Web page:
Monday: 8 Iraqis Killed, 10 Wounded

At least eight Iraqis were killed and 10 more were wounded in light violence as Iraq prepares for the official end of U.S. military operations. U.S. Vice President Joe Biden arrived in Baghdad to officiate at handover ceremonies.

U.S. Vice President Joe Biden traveled to Iraq to preside over ceremonies marking the end of Operation Iraqi Freedom and the beginning of Operation New Dawn, the new name for American involvement in Iraq. Biden also made a point of asking Iraqi leaders to break their deadlock over selecting the next government. Gen. Ray Odierno, meanwhile, expressed worry that the deadlock could last more than a couple months and create a demand for a new election. Should that occur, the highly politicized nature of this census could force the postponement of the national census, which is scheduled for October.

In Baghdad, a bomb placed on a car in Kadhimiya killed one person and wounded three others. Mortars left no casualties in the Green Zone. A soldier was killed in a shooting at a checkpoint.

In Riyadh, two children were killed as they played with a hand grenade. Seven people were injured in a tribal clash.

Three gunmen were killed in Garma as they were trying to booby-trap a car.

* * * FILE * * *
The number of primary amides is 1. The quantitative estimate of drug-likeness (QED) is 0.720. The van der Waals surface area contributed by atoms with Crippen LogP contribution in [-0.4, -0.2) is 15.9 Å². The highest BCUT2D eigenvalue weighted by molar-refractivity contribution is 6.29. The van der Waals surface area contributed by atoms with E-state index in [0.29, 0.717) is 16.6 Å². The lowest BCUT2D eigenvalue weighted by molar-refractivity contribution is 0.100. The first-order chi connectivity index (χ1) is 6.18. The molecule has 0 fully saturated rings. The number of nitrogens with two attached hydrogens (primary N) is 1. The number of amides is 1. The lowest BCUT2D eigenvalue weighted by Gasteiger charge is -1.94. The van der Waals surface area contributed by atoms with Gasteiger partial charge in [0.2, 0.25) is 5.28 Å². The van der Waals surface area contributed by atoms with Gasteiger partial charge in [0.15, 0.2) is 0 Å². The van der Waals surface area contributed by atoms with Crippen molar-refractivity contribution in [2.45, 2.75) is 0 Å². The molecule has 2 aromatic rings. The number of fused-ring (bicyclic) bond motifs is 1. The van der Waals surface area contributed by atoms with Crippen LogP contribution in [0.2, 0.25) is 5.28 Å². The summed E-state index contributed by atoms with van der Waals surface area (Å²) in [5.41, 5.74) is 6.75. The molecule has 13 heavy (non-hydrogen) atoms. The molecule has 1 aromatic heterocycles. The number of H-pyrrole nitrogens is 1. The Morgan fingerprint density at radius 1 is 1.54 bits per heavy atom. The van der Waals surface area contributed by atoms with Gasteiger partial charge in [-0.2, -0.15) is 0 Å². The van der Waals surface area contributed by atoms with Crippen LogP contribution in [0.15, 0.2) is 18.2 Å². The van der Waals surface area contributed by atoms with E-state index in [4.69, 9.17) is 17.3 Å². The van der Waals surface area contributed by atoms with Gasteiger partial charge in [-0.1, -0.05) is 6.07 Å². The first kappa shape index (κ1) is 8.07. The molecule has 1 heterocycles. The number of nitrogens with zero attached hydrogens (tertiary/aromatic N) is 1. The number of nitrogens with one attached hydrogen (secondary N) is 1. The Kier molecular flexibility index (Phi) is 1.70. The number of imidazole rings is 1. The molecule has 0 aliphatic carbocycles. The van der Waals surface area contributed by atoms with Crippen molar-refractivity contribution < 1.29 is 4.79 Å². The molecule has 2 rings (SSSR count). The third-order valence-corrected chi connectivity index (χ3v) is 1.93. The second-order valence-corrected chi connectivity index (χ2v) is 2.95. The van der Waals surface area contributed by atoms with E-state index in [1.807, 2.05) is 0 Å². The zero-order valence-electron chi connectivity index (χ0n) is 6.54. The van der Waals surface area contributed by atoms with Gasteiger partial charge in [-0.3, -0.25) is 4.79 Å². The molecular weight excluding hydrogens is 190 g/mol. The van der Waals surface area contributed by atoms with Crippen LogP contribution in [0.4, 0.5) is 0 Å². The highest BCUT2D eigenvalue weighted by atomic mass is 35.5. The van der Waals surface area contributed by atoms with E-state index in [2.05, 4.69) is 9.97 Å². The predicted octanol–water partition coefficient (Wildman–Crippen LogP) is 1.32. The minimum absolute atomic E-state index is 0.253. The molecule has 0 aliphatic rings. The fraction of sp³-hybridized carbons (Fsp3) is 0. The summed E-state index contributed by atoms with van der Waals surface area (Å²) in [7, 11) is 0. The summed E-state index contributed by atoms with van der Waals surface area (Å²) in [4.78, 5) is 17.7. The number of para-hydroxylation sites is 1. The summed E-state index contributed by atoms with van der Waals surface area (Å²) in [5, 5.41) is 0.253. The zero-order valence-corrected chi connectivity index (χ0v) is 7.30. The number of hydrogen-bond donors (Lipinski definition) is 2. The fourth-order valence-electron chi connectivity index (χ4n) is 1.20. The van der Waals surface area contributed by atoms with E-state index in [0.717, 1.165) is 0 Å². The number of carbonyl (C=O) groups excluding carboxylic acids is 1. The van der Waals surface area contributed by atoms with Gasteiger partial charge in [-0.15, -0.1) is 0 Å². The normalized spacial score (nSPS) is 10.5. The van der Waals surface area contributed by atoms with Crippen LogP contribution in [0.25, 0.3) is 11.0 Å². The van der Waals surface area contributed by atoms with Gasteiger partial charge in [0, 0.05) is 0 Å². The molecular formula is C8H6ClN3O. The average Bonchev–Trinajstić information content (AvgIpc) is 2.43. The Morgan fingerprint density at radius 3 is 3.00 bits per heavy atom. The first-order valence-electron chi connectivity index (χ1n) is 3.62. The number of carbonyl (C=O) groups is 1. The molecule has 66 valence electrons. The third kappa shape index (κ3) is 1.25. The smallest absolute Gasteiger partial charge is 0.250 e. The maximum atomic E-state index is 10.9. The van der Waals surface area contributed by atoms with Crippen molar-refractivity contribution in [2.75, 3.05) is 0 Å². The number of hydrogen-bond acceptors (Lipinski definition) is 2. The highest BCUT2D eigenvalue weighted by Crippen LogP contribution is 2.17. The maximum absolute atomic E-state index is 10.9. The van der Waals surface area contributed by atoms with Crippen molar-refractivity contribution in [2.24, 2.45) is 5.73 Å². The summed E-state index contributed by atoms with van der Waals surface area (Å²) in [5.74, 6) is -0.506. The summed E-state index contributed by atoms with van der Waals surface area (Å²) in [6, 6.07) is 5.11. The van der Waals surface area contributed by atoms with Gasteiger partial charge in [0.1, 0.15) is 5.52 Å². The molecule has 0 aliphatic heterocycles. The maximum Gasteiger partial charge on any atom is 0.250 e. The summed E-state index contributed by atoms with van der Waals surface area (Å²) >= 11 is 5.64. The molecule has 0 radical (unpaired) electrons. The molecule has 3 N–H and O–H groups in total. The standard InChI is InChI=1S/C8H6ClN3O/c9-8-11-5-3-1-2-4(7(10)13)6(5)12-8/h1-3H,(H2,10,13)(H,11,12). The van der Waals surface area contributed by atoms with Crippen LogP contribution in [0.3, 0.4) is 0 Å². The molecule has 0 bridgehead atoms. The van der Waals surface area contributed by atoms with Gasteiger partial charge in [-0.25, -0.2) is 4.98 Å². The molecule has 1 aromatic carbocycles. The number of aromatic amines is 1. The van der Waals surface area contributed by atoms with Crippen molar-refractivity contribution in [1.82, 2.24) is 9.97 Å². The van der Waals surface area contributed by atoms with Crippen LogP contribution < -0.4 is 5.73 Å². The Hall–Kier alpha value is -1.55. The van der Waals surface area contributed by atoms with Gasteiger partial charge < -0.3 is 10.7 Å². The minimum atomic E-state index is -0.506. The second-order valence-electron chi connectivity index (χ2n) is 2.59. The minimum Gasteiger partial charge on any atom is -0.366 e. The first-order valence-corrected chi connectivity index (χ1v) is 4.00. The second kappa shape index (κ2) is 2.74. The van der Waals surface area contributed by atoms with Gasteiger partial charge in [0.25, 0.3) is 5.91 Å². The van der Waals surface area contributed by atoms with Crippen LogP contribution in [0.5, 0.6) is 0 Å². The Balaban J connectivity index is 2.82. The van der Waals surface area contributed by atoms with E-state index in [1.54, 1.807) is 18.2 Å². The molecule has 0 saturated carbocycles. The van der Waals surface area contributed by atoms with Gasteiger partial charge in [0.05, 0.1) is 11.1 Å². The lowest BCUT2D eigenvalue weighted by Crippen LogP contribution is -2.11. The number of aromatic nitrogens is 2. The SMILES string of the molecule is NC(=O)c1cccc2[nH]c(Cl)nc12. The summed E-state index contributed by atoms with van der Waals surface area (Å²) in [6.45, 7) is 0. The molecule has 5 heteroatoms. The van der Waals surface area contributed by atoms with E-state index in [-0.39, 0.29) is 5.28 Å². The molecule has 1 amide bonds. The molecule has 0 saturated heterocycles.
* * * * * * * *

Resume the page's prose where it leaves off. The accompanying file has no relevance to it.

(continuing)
In Fallujah, A bicycle bomb exploded without leaving casualties.

Army forces in Tal Afar killed a bomber.

In Kirkuk, police arrested a suspected Islamic State of Iraq leader. Four suspects were arrested and munitions were seized.

Fifteen suspects were arrested in Basra.

Supplies were stopped from reaching Camp Ashraf as part of an ongoing attempt by the Iraqi government to force Iranian refugees to leave the camp. Because many there once belonged to the People’s Mujahideen of Iran, there is no third country willing to accept them, and they fear returning home where they might be subjected to torture and executions.

Author: Margaret Griffis

Margaret Griffis is a journalist from Miami Beach, Florida and has been covering Iraqi casualties for since 2006.